A programmer can code in a null-safe way and indicate intention of being null-free using annotations, such as @NonNull, or @Nullable in case the threat is known and expected. IDEs and mentioned tools can then help you by instantly providing hints or even marking code erroneous and avoid NPEs.

Nullable and non-nullable types

Some languages, like Ceylon, Fantom or Kotlin forbid variable of any type to have possibly value of null unless it is explicitly declared as nullable type. In Kotlin it would look like:

In Ceylon:

In pair with this approach comes set of operators that can be used to deal with nullability. One of the most is safe dereference operator, ?., without which concept of nullable types wouldn’t be so shiny is . Just a short reminder – what happens when you call a method on nullNPE, exactly.

This is where ?. comes in. When you replace good old dot with it, language handles checking null condition and if the reference happens to be null, the result of the expression is also null. In groovy this is just a convenience utility, but in Ceylon or Kotlin you actually can’t fully interact with nullable types without it.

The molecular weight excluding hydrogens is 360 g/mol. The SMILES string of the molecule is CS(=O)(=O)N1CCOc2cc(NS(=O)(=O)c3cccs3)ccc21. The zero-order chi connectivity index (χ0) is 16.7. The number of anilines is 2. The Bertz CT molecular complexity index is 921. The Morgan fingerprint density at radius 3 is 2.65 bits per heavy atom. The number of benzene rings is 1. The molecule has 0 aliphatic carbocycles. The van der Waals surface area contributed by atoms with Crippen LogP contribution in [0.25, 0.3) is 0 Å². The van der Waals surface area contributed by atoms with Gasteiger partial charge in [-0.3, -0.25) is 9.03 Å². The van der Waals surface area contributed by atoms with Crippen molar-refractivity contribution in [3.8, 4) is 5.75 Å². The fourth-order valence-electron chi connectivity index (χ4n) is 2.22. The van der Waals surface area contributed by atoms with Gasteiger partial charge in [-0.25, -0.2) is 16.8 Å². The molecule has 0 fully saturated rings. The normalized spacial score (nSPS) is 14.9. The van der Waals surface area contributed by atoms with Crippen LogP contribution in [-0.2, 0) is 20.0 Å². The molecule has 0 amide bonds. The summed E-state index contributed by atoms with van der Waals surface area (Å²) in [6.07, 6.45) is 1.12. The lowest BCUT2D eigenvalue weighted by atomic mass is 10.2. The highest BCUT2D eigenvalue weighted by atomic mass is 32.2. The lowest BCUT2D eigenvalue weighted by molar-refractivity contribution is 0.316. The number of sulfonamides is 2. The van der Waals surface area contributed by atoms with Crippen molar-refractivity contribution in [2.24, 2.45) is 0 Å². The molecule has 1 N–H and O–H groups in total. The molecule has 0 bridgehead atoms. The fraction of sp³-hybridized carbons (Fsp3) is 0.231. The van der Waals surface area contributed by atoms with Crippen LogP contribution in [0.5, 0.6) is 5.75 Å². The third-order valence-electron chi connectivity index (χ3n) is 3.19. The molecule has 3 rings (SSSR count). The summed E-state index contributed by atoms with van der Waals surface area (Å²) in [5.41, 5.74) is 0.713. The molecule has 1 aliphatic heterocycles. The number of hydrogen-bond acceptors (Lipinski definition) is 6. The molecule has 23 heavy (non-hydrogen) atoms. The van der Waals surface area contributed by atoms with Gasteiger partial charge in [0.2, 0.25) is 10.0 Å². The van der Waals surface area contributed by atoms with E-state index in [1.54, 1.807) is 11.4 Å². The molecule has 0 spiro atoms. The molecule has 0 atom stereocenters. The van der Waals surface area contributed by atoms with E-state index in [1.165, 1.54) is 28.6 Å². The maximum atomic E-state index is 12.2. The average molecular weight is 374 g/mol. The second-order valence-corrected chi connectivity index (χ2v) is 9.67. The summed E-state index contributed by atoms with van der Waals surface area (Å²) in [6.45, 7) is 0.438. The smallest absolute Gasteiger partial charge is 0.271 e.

Another one, possibly more famous, probably because of its name, is so called ‘Elvis operator’. More formal name is ‘Null coalescing operator’. While it’s more of general purpose tool, it makes providing null-safety checks and safety belts much more clear and compact. Here’s how it works in Kotlin:

It exists also in languages that don’t feature non-nullable types, like groovy (where it was called ‘Elvis’ for the first time) and also javascript and ruby (where its functionality is handled by || operator). Basically the function of the operator is to provide a default value that would be result of the expression in case the left-hand side part of the expression is null.

Monadic approach, the Option type.

The other approach modern languages take on Null problem is to have special type, that represents encapsulation of optional value. It is especially popular in functional languages, but Java and C++ also have it, although it’s neither idiomatic nor widely accepted there (at least not yet). Let’s see how different languages define it: Haskell: